Julie Kirst, Editor
Julie Kirst, Editor

By now, you’ve probably settled back into a modicum of routine after the holidays—the parties are over, resolutions have been made, and you’re back to work. If you took time off, it’s possible you spent a little of that time contemplating your next personal and professional steps for 2008. Most likely those steps incorporate overcoming challenges and focusing on growth.

In December, a number of shows on the PBS channel focused on the latest scientific revelations for staying younger. For instance, scientists have recently discovered that, contrary to long-held beliefs, it is possible to renew the brain. According to Arthur Toga, PhD, professor, UCLA laboratory of neuro imaging, department of neurology, Los Angeles, our brain’s degeneration and renewal is affected by heredity and environment. Toga says that while we can’t do anything about heredity, we can influence our environment by staying active and exercising our brain just as we do our body to slow its degenerative loss.

Each year, most of us make resolutions we don’t stay with. However, a resolution to expand our knowledge may be easier to keep, because it has multiple benefits—the first being that we use our brain, which keeps it younger.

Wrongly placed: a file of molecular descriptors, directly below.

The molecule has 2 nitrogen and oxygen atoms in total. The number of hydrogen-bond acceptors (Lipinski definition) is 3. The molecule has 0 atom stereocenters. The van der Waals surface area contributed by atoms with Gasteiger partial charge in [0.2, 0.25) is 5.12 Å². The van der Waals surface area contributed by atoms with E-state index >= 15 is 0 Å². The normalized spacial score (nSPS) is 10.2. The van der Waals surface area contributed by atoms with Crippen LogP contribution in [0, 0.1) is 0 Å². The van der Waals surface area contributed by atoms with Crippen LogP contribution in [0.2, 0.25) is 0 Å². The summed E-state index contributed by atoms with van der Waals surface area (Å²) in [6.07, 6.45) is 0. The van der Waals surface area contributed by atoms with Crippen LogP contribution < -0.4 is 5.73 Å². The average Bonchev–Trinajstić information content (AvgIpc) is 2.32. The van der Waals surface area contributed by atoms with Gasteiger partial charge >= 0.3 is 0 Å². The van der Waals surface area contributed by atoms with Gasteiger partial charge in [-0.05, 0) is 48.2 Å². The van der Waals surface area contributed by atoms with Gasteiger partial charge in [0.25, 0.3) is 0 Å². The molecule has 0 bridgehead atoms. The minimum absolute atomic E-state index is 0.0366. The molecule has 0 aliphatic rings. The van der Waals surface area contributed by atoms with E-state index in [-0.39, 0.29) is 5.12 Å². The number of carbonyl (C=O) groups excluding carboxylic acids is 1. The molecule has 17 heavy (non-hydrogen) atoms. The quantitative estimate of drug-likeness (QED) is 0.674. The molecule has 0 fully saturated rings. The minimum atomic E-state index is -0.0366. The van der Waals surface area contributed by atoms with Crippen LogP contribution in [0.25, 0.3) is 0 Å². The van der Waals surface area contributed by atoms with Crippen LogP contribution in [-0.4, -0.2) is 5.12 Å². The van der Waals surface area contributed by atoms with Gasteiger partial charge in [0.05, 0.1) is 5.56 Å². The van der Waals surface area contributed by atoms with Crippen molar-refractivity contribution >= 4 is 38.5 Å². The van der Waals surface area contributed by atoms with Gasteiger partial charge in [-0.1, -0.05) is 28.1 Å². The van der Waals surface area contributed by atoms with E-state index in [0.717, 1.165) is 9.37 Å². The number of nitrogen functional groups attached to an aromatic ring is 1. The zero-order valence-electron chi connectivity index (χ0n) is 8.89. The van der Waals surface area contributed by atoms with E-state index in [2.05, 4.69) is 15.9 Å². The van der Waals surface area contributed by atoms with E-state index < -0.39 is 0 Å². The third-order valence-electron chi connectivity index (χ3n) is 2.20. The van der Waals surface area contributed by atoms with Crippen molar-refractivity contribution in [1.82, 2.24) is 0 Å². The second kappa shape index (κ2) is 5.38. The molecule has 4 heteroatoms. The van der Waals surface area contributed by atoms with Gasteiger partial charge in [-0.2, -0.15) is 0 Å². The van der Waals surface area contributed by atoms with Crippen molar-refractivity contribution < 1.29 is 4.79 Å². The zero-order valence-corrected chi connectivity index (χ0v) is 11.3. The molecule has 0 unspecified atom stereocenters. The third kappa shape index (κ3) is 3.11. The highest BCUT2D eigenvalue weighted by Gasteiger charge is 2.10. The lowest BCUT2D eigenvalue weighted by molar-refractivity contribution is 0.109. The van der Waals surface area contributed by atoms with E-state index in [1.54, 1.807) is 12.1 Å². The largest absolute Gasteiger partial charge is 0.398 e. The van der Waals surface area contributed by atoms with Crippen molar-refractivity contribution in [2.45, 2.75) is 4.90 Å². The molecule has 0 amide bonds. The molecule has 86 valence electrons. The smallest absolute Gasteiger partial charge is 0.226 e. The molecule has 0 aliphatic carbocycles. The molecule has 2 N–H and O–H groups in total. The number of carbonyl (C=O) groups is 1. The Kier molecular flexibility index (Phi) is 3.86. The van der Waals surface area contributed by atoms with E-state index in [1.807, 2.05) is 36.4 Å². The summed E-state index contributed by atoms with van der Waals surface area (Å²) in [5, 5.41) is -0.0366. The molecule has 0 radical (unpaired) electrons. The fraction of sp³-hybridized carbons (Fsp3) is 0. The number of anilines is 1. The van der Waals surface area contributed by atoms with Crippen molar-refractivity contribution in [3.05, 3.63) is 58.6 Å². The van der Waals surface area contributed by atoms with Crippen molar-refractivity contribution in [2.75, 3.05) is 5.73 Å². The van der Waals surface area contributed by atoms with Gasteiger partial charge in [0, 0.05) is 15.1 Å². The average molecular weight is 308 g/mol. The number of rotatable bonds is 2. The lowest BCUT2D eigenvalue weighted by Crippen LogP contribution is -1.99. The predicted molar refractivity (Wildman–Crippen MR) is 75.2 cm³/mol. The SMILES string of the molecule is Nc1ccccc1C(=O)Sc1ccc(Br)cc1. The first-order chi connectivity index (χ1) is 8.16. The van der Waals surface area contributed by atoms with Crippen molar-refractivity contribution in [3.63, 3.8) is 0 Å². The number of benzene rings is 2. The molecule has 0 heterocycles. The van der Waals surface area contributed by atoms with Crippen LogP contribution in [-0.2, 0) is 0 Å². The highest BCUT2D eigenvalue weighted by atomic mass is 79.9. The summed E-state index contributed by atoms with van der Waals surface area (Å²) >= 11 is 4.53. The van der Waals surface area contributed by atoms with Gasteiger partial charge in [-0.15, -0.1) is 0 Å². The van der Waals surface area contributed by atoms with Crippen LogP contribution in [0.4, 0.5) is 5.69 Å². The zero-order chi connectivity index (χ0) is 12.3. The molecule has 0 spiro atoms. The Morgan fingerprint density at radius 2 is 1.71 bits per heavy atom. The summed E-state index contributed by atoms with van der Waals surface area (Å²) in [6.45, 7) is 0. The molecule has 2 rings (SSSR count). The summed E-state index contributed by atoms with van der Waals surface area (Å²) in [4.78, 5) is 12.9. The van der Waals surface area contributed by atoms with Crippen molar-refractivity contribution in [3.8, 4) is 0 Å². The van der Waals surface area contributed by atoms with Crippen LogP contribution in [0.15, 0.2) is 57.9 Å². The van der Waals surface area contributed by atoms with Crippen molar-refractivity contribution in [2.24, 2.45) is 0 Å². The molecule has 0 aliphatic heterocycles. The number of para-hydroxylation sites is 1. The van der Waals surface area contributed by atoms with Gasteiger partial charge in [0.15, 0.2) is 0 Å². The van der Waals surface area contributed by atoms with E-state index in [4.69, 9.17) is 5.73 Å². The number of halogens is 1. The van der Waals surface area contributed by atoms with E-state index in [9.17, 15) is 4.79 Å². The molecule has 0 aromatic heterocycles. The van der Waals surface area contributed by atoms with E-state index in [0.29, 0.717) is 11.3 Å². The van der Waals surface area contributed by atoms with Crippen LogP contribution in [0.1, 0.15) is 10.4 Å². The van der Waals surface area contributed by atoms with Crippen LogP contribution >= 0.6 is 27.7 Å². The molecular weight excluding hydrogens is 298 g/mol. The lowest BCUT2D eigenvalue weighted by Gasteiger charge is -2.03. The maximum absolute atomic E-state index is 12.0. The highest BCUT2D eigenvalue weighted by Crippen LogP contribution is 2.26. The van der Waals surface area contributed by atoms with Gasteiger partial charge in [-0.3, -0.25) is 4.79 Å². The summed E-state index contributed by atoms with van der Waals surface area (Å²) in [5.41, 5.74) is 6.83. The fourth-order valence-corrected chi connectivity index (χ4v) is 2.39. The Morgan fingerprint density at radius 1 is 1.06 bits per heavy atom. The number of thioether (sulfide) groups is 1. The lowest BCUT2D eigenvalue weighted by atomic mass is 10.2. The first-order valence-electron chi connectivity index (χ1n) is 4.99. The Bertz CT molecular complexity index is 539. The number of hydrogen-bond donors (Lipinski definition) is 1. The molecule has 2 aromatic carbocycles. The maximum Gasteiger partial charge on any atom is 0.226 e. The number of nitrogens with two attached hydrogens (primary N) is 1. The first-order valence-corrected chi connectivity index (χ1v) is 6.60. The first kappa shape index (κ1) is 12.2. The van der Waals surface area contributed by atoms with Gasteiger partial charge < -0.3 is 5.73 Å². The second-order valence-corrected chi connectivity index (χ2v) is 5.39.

On a professional level, if your resolution is to get training in a new area or become certified, or become more active in industry associations and groups, you will also contribute to growth within your workplace by sharing your newfound knowledge with co-workers.

According to Stephen R. Covey, PhD, author of 7 Habits of Highly Effective People, a prioritized list will help you reach your goals, but to begin with, it is up to you to make a plan. Be proactive, Covey advises, because what you want won’t simply come to you without effort on your part. Make your start with the end in mind by making a personal mission statement, which is your plan for success.

“Put first things first,” Covey says, and think win-win, which involves seeing life as a cooperative arena, not a competitive one. He also promotes communication as the most important skill in life; creative cooperation in the form of teamwork; and a balanced program for self-renewal.

For 24×7, our goals for 2008 are to:

  • Continue learning about the issues that impact your work and challenge your productivity;
  • Provide articles that address these topics and offer suggestions and resources for surmounting obstacles; and
  • Continue expanding our online commitment to provide relevant news, information, and learning experiences that help you take your career to the next level.

Lifelong learning stimulates our brain and improves our life and work environments. A commitment to it is a resolution we can all get behind. Wishing you a healthy and prosperous 2008.

Julie Kirst